What does your bucket list of books include?

At the turn of the century there were lists of the 100 best books written in the last 100 years found in many different publications. My oldest daughter and I decided we would take one list and read all of the books on that list in the next year.

Turns out it was far too ambitious a goal. I think it took us two years – or maybe more. I read every book on our list with the exception of Finnegan’s Wake – I just couldn’t make it through the obscure language. I had to settle for the Cliffs Notes.

There is undoubtedly disagreement whether those 100 are really the best written in the 20th century, but I have never regretted reading those books.

Ulysses by James Joyce was one that I never would have picked up had it not been on the list.

I started it then stopped and picked up another book on the list. I went back to it, and stopped again for a different book on the list. Soon I was nearing the end of the list, and it was put up or shut up. I purchased an audio of the book, and listened to it in my car morning and night on my way to and from work. At the time my commute was more than an hour, and that helped with continuity.

After one round of CD’s completing the audio version, I was able to pick up the book and read it cover to cover. Of course it was like reading it a second time, and I appreciated things not noticed on the first go. I listened to the CD’s again, and after all the books on the list were read, including only the Cliffs Notes on Finnegan’s Wake, I picked it up again and read it for what was like to me the fourth reading.

They say the sign of a classic in literature is a book you can read more than once, and get something different out of it each time.

Once the book got under my skin, I could never let it go. I always think I may read it one more time. I ask myself, “Why?”

I think, for me, it is mainly the character development. The three main characters, Stephen Dedalus, Leopold Bloom, and his wife Molly seem like old acquaintances.

Joyce gives us a window in which to view one day in Dublin with them, and it is extraordinary. None of the three are without faults; they could each use a good psychologist.

Molly Bloom’s affair with Blazes Boylan, and her explicit descriptions of bodily functions reveals to the reader a unique perspective on her character. She has confidence in her womanhood, and satisfaction in her voluptuousness.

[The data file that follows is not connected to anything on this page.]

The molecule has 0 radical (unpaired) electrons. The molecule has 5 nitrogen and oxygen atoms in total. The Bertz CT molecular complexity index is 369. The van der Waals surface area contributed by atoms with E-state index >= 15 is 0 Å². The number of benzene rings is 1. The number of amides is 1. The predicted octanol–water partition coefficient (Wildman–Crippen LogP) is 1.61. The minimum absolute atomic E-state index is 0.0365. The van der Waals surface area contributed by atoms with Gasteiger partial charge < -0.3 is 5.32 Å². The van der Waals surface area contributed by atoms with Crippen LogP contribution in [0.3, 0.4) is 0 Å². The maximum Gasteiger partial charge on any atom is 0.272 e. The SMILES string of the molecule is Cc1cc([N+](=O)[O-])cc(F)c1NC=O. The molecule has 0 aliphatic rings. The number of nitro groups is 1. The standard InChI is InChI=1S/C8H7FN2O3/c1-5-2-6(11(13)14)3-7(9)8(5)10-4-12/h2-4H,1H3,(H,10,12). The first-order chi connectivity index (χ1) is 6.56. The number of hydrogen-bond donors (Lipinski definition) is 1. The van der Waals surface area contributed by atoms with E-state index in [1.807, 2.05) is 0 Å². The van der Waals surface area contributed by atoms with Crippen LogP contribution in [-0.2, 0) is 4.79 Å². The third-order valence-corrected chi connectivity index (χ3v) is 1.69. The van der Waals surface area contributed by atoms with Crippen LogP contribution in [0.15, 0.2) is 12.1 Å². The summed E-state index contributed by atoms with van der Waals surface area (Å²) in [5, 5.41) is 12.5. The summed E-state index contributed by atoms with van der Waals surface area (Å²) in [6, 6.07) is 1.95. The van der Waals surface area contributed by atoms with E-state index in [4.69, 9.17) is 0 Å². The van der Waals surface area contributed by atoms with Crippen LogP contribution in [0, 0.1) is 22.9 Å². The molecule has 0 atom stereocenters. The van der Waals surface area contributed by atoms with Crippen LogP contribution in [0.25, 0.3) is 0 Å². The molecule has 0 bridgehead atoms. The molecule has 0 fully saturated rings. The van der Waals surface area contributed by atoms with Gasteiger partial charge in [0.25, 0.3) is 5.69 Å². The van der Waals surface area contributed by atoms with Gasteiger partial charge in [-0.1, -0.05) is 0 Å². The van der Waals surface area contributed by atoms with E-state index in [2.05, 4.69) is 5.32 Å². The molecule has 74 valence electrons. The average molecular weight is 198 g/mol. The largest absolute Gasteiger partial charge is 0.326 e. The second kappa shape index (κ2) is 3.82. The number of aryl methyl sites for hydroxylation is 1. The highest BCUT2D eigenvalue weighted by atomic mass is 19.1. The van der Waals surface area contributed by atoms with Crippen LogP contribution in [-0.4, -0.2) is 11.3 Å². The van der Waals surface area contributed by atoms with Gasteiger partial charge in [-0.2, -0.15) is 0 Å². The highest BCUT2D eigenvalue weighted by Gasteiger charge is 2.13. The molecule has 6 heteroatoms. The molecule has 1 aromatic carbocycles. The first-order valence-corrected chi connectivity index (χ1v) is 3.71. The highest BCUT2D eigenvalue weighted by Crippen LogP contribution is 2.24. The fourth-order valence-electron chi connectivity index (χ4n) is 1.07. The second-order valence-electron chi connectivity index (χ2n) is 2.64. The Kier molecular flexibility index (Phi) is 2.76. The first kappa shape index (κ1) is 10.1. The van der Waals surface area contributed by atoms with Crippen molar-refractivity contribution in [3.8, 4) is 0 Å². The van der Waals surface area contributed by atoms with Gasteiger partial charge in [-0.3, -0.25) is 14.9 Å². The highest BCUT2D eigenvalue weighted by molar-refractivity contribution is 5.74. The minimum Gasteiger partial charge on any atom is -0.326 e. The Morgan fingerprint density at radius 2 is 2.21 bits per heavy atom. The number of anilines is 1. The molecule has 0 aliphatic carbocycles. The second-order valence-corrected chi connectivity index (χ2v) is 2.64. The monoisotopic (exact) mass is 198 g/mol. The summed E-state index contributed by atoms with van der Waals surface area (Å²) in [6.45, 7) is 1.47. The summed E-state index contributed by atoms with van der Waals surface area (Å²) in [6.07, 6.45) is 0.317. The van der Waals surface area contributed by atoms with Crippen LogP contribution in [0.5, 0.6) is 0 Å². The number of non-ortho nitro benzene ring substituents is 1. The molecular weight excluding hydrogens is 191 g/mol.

Leopold Bloom is basically a good person although a little strange with some faults scattered throughout. I guess that’s just human. He does many good things in the story, attending a funeral, helping the widow, helping a blind man, and so forth. But then there is the voyarhism, and resultant masterbation on the beach. Nobody’s perfect.

Poor Stephen seems like a stuck up little brat at first, but his life and psychological well being was affected by watching his mother die. The poor man never got over it.

Stephen’s friend Buck Mulligan is a lesser character and sort of a villain in my estimation, but has a likable personality. After making fun of Stephen’s Greek name (Dedalus) as being absurd, he makes fun of his own name – Malachi Mulligan, two dactyls! I admit that on my first reading I had to look up what a dactyl was, but I have never forgotten.

The connection between Ulysses by Joyce and Odysseus by Homer is evident in places and obscure in others. It is my opinion that James Joyce purposely clouds his writing making it a challenge to assign definite meaning to much of what he writes. That’s part of what makes it different each time you read it.

There must be significant numbers of academics who have an interest in Ulysses as there are tours available in Dublin to each place on the route for that one special day. I didn’t have time to do the tour when I was in Dublin, but I did see one of the Martello towers. The simple act of viewing an actual Martello changed the view I previously had in my mind of the opening scenes in the book. I can picture Buck Mulligan standing on the gun rest on top of the tower with his bowl of lather, and the sea breeze blowing his nightshirt.

What do I think that I gained by reading Ulysses by James Joyce – cover to cover?

The development of the characters in the story is extraordinary. It has been said that the character of Leopold Bloom is the most developed character in the history of literature.

One day, 16 June, 1904, in the life of Leopold Bloom, Molly Bloom, and Stephen Dedalus, is a story told in a very different narrative style as well.

Joyce lets us inside the minds of his characters. We listen to the flow of their thoughts. Banal thoughts such as those describing the smell of lemon soap, or kidney frying in the pan. We are inside the mind of Leopold as he considers masterbating in a tub of water. We are with him in the outhouse and know his thoughts on fecal matters.

Then there are the unimaginable thoughts such as those by Molly Bloom. She thinks about menstration, and she describes breaking wind. “Wherever you be let your wind go free.” What was the point of adding that to a story? She has thoughts about her pending assignation with Blazes Boylan, and more thoughts after the adultery.

Having said that, if you haven’t read Ulysses I think you should. It’s a challenge as a read, but as a writer it demonstrates character development extraordinaire. The stream of consciousness narrative is intriguing.

Using the technique can reinforce a story and strengthen a character.

My simplified attempt at this is from the mind of my beagle in Road Trip With Remington Beagle: Michigan to Alaska and Back.

Try using the Joyce method, and see where your characters take you. Can they break wind?

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